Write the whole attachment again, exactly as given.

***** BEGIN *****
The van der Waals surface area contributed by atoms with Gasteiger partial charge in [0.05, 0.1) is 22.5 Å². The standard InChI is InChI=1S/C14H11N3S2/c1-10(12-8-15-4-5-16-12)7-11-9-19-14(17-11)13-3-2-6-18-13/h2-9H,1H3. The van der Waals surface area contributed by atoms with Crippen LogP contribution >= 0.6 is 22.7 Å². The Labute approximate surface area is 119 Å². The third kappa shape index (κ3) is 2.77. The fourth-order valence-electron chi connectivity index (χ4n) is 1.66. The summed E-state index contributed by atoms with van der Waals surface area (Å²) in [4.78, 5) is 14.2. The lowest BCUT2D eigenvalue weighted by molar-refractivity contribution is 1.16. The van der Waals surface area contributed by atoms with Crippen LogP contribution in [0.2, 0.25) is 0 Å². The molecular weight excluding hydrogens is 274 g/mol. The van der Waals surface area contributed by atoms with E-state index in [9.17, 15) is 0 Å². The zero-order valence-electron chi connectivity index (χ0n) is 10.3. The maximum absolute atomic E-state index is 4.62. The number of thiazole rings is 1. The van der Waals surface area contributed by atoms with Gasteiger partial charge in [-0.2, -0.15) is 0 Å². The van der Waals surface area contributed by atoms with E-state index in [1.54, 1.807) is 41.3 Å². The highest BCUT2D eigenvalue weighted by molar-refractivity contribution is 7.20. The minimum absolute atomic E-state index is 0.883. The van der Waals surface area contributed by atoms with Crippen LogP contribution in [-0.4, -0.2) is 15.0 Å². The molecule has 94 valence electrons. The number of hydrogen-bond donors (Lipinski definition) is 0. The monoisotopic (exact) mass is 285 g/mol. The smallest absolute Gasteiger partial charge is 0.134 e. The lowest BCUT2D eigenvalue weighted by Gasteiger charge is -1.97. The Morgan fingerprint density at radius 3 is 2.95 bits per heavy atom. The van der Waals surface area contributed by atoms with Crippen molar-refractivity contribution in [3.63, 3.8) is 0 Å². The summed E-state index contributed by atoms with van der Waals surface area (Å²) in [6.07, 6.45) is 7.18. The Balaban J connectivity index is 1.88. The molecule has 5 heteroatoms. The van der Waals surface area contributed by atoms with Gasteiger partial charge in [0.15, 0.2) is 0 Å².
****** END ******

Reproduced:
The van der Waals surface area contributed by atoms with Gasteiger partial charge in [0.05, 0.1) is 22.5 Å². The standard InChI is InChI=1S/C14H11N3S2/c1-10(12-8-15-4-5-16-12)7-11-9-19-14(17-11)13-3-2-6-18-13/h2-9H,1H3. The van der Waals surface area contributed by atoms with Crippen LogP contribution >= 0.6 is 22.7 Å². The Labute approximate surface area is 119 Å². The third kappa shape index (κ3) is 2.77. The fourth-order valence-electron chi connectivity index (χ4n) is 1.66. The summed E-state index contributed by atoms with van der Waals surface area (Å²) in [4.78, 5) is 14.2. The lowest BCUT2D eigenvalue weighted by molar-refractivity contribution is 1.16. The van der Waals surface area contributed by atoms with Crippen LogP contribution in [0.2, 0.25) is 0 Å². The molecular weight excluding hydrogens is 274 g/mol. The van der Waals surface area contributed by atoms with E-state index in [9.17, 15) is 0 Å². The zero-order valence-electron chi connectivity index (χ0n) is 10.3. The maximum absolute atomic E-state index is 4.62. The number of thiazole rings is 1. The van der Waals surface area contributed by atoms with Gasteiger partial charge in [-0.2, -0.15) is 0 Å². The van der Waals surface area contributed by atoms with E-state index in [1.54, 1.807) is 41.3 Å². The highest BCUT2D eigenvalue weighted by molar-refractivity contribution is 7.20. The minimum absolute atomic E-state index is 0.883. The van der Waals surface area contributed by atoms with Crippen LogP contribution in [-0.4, -0.2) is 15.0 Å². The molecule has 94 valence electrons. The number of hydrogen-bond donors (Lipinski definition) is 0. The monoisotopic (exact) mass is 285 g/mol. The smallest absolute Gasteiger partial charge is 0.134 e. The lowest BCUT2D eigenvalue weighted by Gasteiger charge is -1.97. The Morgan fingerprint density at radius 3 is 2.95 bits per heavy atom. The van der Waals surface area contributed by atoms with Crippen molar-refractivity contribution in [3.63, 3.8) is 0 Å². The summed E-state index contributed by atoms with van der Waals surface area (Å²) in [6.07, 6.45) is 7.18. The Balaban J connectivity index is 1.88. The molecule has 5 heteroatoms. The van der Waals surface area contributed by atoms with Gasteiger partial charge in [0.15, 0.2) is 0 Å².